Spotlight: 5 Key Questions about Policy Consulting

Spotlight: 5 Key Questions about Policy Consulting

Many organizations consider their employee relocation program to be an essential part of their overall talent management plan. Since having the right relocation policies in place can help attract and retain key employees, we talked with Laura Heinlein, Senior Director of Client Relations at NuCompass, to get her views on policy consulting.

Heinlein has been in the mobility industry for more than 30 years and has held management roles in client relations, business development, and operations. She has also led fully outsourced tri-regional account teams and global implementations in Panama, Australia, and the UK. Her broad expertise encompasses complex global compensation programs and expertise in policy design and best practices.

As a core service at NuCompass, policy consulting is a significant part of Heinlein’s overall account management responsibilities. She states, “As job markets change, relocation policies have to change as well. Some industries are simply more competitive than others, which is often reflected in their policies.” We asked her five key questions about policy consulting:

1. What are the first steps you take when reviewing a client’s policy?

LH: The first step is to gain an understanding of the company’s primary objectives and whether the current policy meets the needs of the company. What are they trying to accomplish? I typically ask clients, “Are you looking to identify cost savings, add services, or modify processes?” Each of these areas can have an impact on the employee experience and may drive different types of policies to support the efforts of Talent Acquisition.

Sometimes policies need to change due to specific situations. Last year, a client had a very urgent situation related to the evacuation of employees working in Russia. The company did not want to lose the expertise of its 40-50 key employees, so we collaborated to quickly design a policy to accommodate the local challenges. For example, the policy authorized an experienced expat car service to ensure safe airport transfers, as many employees carried their valuables with them. Since there were complex banking requirements and language barriers, additional destination services were provided.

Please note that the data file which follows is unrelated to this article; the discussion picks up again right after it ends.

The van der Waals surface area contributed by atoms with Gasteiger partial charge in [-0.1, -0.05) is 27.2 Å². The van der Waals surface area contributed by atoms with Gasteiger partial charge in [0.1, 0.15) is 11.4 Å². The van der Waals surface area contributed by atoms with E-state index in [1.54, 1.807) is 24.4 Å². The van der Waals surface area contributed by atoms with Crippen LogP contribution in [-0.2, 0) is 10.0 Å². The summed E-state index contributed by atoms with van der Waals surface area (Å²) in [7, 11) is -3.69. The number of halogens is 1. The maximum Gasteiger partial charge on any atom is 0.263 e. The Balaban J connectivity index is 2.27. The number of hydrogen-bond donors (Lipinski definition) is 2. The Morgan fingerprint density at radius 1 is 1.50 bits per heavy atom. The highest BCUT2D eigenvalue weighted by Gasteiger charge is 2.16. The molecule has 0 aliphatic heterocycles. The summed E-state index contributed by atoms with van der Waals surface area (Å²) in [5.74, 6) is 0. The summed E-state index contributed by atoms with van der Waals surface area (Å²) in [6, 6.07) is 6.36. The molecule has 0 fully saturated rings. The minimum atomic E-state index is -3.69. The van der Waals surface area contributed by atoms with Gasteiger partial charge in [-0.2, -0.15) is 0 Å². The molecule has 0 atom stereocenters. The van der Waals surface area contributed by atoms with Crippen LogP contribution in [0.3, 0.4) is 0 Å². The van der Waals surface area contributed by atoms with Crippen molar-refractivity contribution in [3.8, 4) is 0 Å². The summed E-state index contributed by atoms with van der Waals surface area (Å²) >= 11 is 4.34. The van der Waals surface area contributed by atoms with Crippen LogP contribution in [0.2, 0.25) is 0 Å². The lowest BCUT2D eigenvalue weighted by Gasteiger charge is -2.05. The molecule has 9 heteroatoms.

In other organizations that are experiencing growth, a more robust package of benefits may be required in a competitive job market. Enhancing a new hire package to include support for home sale or purchase could be what’s needed for candidates to agree to onboard. We use these situations to evaluate the strengths and weaknesses of the current policy components and provide guidance on best practices, industry trends, and benchmarks.

2. How does a company’s culture affect their relocation policies?

LH: It’s critical that the policy aligns with the company's overall culture and values. For example, if the company values work-life balance, the policy should include provisions that support employees' work-life balance during the relocation process. Some companies may not tier their domestic policy offerings as part of their company culture, since they are of the mindset that all employees are valued equally. This means new hires and executives are provided the same level of support when selling and buying homes.

That outlook varies from the norm since most companies offer tiered options, commonly separating executives, management, and staff with various packages. Other companies reflect their corporate culture through policies that provide minimal assistance, such as a lump sum, with the expectation that employees will self-manage their relocation.